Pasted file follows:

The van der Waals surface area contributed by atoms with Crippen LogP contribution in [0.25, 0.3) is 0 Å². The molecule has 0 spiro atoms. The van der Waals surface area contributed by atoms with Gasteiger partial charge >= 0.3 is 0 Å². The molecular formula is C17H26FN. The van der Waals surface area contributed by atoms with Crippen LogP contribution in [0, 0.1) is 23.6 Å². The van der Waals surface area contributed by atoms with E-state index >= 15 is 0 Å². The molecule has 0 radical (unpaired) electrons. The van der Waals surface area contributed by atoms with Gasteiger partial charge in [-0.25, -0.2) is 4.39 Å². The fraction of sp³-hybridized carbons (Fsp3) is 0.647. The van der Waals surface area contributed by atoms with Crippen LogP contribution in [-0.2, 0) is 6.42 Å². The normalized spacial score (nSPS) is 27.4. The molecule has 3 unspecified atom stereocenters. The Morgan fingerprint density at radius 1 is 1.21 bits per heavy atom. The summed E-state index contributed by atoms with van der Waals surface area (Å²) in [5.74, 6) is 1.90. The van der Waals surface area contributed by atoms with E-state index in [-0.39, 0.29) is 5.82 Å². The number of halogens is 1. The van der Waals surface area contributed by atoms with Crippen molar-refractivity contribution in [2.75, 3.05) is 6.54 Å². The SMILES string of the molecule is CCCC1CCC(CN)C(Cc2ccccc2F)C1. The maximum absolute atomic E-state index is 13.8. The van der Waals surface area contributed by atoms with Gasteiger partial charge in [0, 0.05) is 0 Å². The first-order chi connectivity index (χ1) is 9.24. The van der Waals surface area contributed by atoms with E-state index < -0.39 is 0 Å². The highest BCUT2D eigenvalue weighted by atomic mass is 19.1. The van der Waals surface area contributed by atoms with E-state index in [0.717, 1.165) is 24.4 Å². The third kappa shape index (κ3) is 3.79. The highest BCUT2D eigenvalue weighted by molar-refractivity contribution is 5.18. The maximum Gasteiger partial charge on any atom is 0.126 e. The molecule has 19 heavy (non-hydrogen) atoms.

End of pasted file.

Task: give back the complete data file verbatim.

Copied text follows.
The van der Waals surface area contributed by atoms with Crippen LogP contribution in [0.25, 0.3) is 0 Å². The molecule has 0 spiro atoms. The van der Waals surface area contributed by atoms with Gasteiger partial charge >= 0.3 is 0 Å². The molecular formula is C17H26FN. The van der Waals surface area contributed by atoms with Crippen LogP contribution in [0, 0.1) is 23.6 Å². The van der Waals surface area contributed by atoms with E-state index >= 15 is 0 Å². The molecule has 0 radical (unpaired) electrons. The van der Waals surface area contributed by atoms with Gasteiger partial charge in [-0.25, -0.2) is 4.39 Å². The fraction of sp³-hybridized carbons (Fsp3) is 0.647. The van der Waals surface area contributed by atoms with Crippen LogP contribution in [-0.2, 0) is 6.42 Å². The normalized spacial score (nSPS) is 27.4. The molecule has 3 unspecified atom stereocenters. The Morgan fingerprint density at radius 1 is 1.21 bits per heavy atom. The summed E-state index contributed by atoms with van der Waals surface area (Å²) in [5.74, 6) is 1.90. The van der Waals surface area contributed by atoms with E-state index in [-0.39, 0.29) is 5.82 Å². The number of halogens is 1. The van der Waals surface area contributed by atoms with Crippen molar-refractivity contribution in [2.75, 3.05) is 6.54 Å². The SMILES string of the molecule is CCCC1CCC(CN)C(Cc2ccccc2F)C1. The maximum absolute atomic E-state index is 13.8. The van der Waals surface area contributed by atoms with Gasteiger partial charge in [0, 0.05) is 0 Å². The first-order chi connectivity index (χ1) is 9.24. The van der Waals surface area contributed by atoms with E-state index < -0.39 is 0 Å². The highest BCUT2D eigenvalue weighted by atomic mass is 19.1. The van der Waals surface area contributed by atoms with E-state index in [0.717, 1.165) is 24.4 Å². The third kappa shape index (κ3) is 3.79. The highest BCUT2D eigenvalue weighted by molar-refractivity contribution is 5.18. The maximum Gasteiger partial charge on any atom is 0.126 e. The molecule has 19 heavy (non-hydrogen) atoms.